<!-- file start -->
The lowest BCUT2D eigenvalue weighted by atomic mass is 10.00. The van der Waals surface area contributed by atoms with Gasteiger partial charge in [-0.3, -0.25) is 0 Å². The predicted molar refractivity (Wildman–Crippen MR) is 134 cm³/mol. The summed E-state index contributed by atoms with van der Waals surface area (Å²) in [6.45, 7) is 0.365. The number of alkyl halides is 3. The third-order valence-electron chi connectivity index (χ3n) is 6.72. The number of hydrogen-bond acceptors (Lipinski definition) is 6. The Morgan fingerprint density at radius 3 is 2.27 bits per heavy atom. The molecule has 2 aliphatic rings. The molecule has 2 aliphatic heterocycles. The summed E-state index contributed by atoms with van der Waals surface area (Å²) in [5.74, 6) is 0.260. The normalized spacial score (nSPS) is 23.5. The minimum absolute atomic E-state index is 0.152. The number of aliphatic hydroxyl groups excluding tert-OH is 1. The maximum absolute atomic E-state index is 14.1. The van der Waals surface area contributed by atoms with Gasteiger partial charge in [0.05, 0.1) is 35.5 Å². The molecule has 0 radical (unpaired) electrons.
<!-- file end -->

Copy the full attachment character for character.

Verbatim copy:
The lowest BCUT2D eigenvalue weighted by atomic mass is 10.00. The van der Waals surface area contributed by atoms with Gasteiger partial charge in [-0.3, -0.25) is 0 Å². The predicted molar refractivity (Wildman–Crippen MR) is 134 cm³/mol. The summed E-state index contributed by atoms with van der Waals surface area (Å²) in [6.45, 7) is 0.365. The number of alkyl halides is 3. The third-order valence-electron chi connectivity index (χ3n) is 6.72. The number of hydrogen-bond acceptors (Lipinski definition) is 6. The Morgan fingerprint density at radius 3 is 2.27 bits per heavy atom. The molecule has 2 aliphatic rings. The molecule has 2 aliphatic heterocycles. The summed E-state index contributed by atoms with van der Waals surface area (Å²) in [5.74, 6) is 0.260. The normalized spacial score (nSPS) is 23.5. The minimum absolute atomic E-state index is 0.152. The number of aliphatic hydroxyl groups excluding tert-OH is 1. The maximum absolute atomic E-state index is 14.1. The van der Waals surface area contributed by atoms with Gasteiger partial charge in [0.05, 0.1) is 35.5 Å². The molecule has 0 radical (unpaired) electrons.